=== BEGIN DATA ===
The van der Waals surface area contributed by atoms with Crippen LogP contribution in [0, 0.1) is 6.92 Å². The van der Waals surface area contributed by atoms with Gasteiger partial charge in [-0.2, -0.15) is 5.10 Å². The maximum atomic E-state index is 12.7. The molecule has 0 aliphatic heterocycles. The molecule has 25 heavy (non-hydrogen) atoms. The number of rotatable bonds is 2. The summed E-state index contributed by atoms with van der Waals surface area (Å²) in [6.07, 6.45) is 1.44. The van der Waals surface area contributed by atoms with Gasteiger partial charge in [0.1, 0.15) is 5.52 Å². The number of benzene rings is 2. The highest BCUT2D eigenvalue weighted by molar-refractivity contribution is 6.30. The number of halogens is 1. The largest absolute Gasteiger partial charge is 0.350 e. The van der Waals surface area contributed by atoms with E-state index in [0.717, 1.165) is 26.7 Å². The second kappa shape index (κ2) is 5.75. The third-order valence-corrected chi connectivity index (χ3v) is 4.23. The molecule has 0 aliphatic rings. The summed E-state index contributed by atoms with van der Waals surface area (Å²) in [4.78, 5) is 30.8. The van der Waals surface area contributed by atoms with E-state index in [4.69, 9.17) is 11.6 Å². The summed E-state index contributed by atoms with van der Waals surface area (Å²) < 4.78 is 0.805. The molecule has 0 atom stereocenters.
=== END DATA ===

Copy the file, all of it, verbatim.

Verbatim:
The van der Waals surface area contributed by atoms with Crippen LogP contribution in [0, 0.1) is 6.92 Å². The van der Waals surface area contributed by atoms with Gasteiger partial charge in [-0.2, -0.15) is 5.10 Å². The maximum atomic E-state index is 12.7. The molecule has 0 aliphatic heterocycles. The molecule has 25 heavy (non-hydrogen) atoms. The number of rotatable bonds is 2. The summed E-state index contributed by atoms with van der Waals surface area (Å²) in [6.07, 6.45) is 1.44. The van der Waals surface area contributed by atoms with Gasteiger partial charge in [0.1, 0.15) is 5.52 Å². The number of benzene rings is 2. The highest BCUT2D eigenvalue weighted by molar-refractivity contribution is 6.30. The number of halogens is 1. The largest absolute Gasteiger partial charge is 0.350 e. The van der Waals surface area contributed by atoms with E-state index in [0.717, 1.165) is 26.7 Å². The second kappa shape index (κ2) is 5.75. The third-order valence-corrected chi connectivity index (χ3v) is 4.23. The molecule has 0 aliphatic rings. The summed E-state index contributed by atoms with van der Waals surface area (Å²) in [4.78, 5) is 30.8. The van der Waals surface area contributed by atoms with E-state index in [4.69, 9.17) is 11.6 Å². The summed E-state index contributed by atoms with van der Waals surface area (Å²) < 4.78 is 0.805. The molecule has 0 atom stereocenters.